Re: Typos in resumes

Subject: Re: Typos in resumes
From: John Gough <gough -at- AUSTIN -dot- ASC -dot- SLB -dot- COM>
Date: Fri, 28 Feb 1997 10:00:14 -0600

Geoff Hart said:
>- How important are typos in the grand scheme of things? I
> have to wonder about the wisdom of a hiring manager who
> considers a typo more significant than proper content,
> design and layout, not to mention whether the person is a
> good match for the job.

Exactly. As Geoff and another poster noted, there are other
pressing issues in hiring: is the candidate well matched on
the basis of experience and knowledge of the product's technology?
Are they motivated? Are they good audience empaths? Can they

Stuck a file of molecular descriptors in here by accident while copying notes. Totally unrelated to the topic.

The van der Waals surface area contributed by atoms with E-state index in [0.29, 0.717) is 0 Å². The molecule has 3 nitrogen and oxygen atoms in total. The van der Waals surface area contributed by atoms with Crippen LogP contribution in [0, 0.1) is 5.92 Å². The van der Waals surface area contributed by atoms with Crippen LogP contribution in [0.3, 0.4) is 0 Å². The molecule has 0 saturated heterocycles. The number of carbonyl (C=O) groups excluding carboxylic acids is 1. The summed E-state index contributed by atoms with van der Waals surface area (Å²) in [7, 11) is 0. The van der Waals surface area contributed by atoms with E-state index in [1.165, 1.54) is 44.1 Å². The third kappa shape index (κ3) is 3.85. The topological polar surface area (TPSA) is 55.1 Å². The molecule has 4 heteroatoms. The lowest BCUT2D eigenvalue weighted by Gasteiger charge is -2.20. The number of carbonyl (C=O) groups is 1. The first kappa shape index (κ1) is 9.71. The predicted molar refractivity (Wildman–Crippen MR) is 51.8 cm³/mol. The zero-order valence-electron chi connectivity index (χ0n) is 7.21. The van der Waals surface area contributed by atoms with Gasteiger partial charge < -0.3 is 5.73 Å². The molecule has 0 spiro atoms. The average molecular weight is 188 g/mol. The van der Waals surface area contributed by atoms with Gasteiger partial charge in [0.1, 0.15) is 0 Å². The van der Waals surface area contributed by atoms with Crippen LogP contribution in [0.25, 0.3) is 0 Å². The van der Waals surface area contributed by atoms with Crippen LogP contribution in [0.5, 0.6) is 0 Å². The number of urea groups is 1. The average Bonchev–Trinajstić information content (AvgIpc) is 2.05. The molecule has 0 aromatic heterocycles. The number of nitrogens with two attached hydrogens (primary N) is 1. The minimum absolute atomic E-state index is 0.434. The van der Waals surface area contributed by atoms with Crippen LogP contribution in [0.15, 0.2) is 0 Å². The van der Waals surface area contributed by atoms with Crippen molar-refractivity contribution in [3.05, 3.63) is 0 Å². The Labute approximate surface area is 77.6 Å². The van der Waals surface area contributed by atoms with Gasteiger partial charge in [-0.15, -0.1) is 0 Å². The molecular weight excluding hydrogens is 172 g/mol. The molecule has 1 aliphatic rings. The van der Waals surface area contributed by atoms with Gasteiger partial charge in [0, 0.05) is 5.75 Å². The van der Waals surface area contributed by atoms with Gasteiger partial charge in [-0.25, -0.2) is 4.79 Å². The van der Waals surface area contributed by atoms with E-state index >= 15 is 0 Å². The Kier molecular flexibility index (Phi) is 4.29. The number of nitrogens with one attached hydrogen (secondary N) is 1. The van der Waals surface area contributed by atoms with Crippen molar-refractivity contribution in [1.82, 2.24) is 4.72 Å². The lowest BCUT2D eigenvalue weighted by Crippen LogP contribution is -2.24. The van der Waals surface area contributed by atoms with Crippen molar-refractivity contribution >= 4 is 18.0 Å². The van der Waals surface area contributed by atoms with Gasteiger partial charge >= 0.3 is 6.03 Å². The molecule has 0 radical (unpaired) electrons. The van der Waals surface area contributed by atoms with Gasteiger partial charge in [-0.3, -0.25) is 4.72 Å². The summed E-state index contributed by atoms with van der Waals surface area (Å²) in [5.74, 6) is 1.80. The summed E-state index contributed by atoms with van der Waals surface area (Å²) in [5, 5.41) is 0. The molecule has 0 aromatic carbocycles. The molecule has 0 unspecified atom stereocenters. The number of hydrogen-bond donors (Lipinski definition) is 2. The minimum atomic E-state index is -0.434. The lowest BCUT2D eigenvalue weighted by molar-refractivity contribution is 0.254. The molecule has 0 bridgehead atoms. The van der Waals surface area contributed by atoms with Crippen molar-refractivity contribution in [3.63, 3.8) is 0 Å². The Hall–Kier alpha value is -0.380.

improvise their way through tough situations? Those are far
more important issues than typos.

In any given group of resumes I get, it isn't typos that
distress me--it's basic areas of competence like layout and
wordiness and clarity. I guess my threshold is probably
three or four typos (assuming they're not
in the headings). My point: typographic quality isn't
even in my top 6 priorities, and if you've passed those
6, I'll likely cut you some slack. :-) If I don't find
any typos, so much the better.

Whatever your policy is, it is not worth getting
"snippy" about, let alone worth conjuring the specter of "Professionalism."
I usually hear that word right before arguments get ugly...
like the phrase "family values," it's a real button-pusher
that has no agreed-upon definition itself.


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